Anyway, I can imagine the Prez, rubbing the little sandman grains out of his eyes, turning to his First Lady and asking "What's for breakfast?"
Immediately, 741 security agents escort three chefs to the foot of the bed, because - of course - they have bugged the Presidential bed with invisible listening devices. And don't even let your imagination go there...

Each chef has a scroll and reads the offerings:
Eggs Benedict, your honor and honoress.
South Western Omelet, sire and madame.
Grits and cheese, your holiness and the queen.

Does Obama go to breakfast in his boxers? Or does he have hot, low slung pajama bottoms (OOOOPS I digress...)?
So after cornflakes and skim milk, the slim duo head off to .... where? What exactly happens on the first day of the rest of America's life?
I hope the first thing they did was hold a voodoo ceremony to rid the W.H. of bad karma. I hope they burned smudge in every room and had a parade of priests, ministers and seers come through to exorcise the place. And then I think Michele would busy herself with rearranging all the furniture. Since the W.H. has about 82 gazillion rooms and most of them are pretty damn ugly, lets be honest here, she has her work cut out for her. Since the girls already spent three THREE THREE hours learning flower arranging a few days ago - a skill that will definitely help them deal with the press over the next four years - they are probably already pretty bored. Today could bring bowling, movies or just roller blading through forty million loooooong hallways - all without leaving home.
As for Obama, I bet it was like an ice water bath to look out the window and realize, this is it baby. The Presidency. I wonder if he ran for the bathroom. For sure he must have taken a few deep breaths.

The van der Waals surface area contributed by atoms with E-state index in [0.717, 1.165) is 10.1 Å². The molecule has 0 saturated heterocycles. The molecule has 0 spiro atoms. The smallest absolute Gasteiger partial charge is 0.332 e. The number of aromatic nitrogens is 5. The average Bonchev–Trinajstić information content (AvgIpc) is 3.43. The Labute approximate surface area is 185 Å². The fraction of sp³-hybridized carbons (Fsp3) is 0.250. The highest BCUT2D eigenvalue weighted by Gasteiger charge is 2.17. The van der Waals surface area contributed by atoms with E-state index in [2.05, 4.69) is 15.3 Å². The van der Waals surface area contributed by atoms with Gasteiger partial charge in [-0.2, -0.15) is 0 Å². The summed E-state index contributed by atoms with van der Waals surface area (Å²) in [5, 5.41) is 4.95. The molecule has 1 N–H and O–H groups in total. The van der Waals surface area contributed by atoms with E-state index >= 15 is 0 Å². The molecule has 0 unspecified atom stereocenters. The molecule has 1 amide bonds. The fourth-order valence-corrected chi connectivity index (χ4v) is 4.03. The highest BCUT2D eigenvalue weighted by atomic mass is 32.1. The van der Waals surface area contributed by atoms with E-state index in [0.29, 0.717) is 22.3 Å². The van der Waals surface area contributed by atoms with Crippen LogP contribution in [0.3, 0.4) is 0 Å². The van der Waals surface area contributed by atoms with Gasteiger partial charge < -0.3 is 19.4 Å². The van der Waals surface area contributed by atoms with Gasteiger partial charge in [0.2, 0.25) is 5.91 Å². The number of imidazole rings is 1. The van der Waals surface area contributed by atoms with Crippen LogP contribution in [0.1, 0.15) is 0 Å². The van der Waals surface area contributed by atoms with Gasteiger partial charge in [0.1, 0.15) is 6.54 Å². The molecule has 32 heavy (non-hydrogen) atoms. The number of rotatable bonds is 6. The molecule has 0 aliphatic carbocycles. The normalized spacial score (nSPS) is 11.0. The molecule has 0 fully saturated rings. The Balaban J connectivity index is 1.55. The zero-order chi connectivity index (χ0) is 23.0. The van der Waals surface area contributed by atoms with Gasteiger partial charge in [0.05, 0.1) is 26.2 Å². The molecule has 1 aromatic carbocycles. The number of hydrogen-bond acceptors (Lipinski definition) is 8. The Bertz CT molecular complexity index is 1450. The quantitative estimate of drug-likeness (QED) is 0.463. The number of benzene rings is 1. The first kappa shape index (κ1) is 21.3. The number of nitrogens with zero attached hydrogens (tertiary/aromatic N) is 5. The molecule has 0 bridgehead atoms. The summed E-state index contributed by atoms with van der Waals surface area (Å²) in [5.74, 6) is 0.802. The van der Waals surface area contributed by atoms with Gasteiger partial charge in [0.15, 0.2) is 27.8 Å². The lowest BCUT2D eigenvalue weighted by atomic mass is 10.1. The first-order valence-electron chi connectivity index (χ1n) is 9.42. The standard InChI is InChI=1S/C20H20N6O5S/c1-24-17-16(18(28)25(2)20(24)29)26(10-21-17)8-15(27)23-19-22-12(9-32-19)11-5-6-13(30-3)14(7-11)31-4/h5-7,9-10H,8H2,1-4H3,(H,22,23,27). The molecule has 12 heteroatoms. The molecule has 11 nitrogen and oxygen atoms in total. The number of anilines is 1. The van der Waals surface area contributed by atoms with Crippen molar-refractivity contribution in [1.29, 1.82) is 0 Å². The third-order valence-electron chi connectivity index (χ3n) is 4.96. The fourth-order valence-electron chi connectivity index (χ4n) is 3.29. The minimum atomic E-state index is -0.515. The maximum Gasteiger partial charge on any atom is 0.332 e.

That's what I'm doing. Taking a few deep breaths. Today is a new beginning. A second chance to get it right. I feel like we won the lottery, we found the pot of gold and the silver lining. (Could I use any more cliches?) I was driving down Interstate 95 in Maine when the oath of office was delivered and I admit freely that there were tears just a flowin down my face. I had to scrabble on the floor for some kind of tissue and all I came up with was an old, used, Kentucky Fried Chicken napkin with a mummified French fry tucked inside. Cars were actually stopped along the Interstate to hear his speech. I called my BFF Trudy and we had a little cry and then got off the phone so we could hear him.
Later in the afternoon, there was a party at a nearby bowling alley and the pink tutus came out andTrudy danced the "Yes We Can-Can For Peace" and everyone was crying and laughing and so, so hopeful.
What a hard, hard road this beautiful young president is on, the road to reclaim America for its people. To invite the world into the process of finding peace, stabilizing the economy and bringing respect, dignity and honor to every citizen of the Earth.
But first, Mr. President Obama, go down the hall and hug those little girls. Play a game of Candy Land. Tell them to make their beds and practice the latest jumping rope rhymes. Kiss your wife and tell her how spectacular she looked last night. Rub her aching dancing feet.
And then get to work. We have a looooooooooooooong way to go.

Tuesday, January 20, 2009

If Kiley could talk, this is what she would say today:

Today my future in hope begins.
Today I can see to a day of equality, a day of peace, a day of genuine respect and global strength.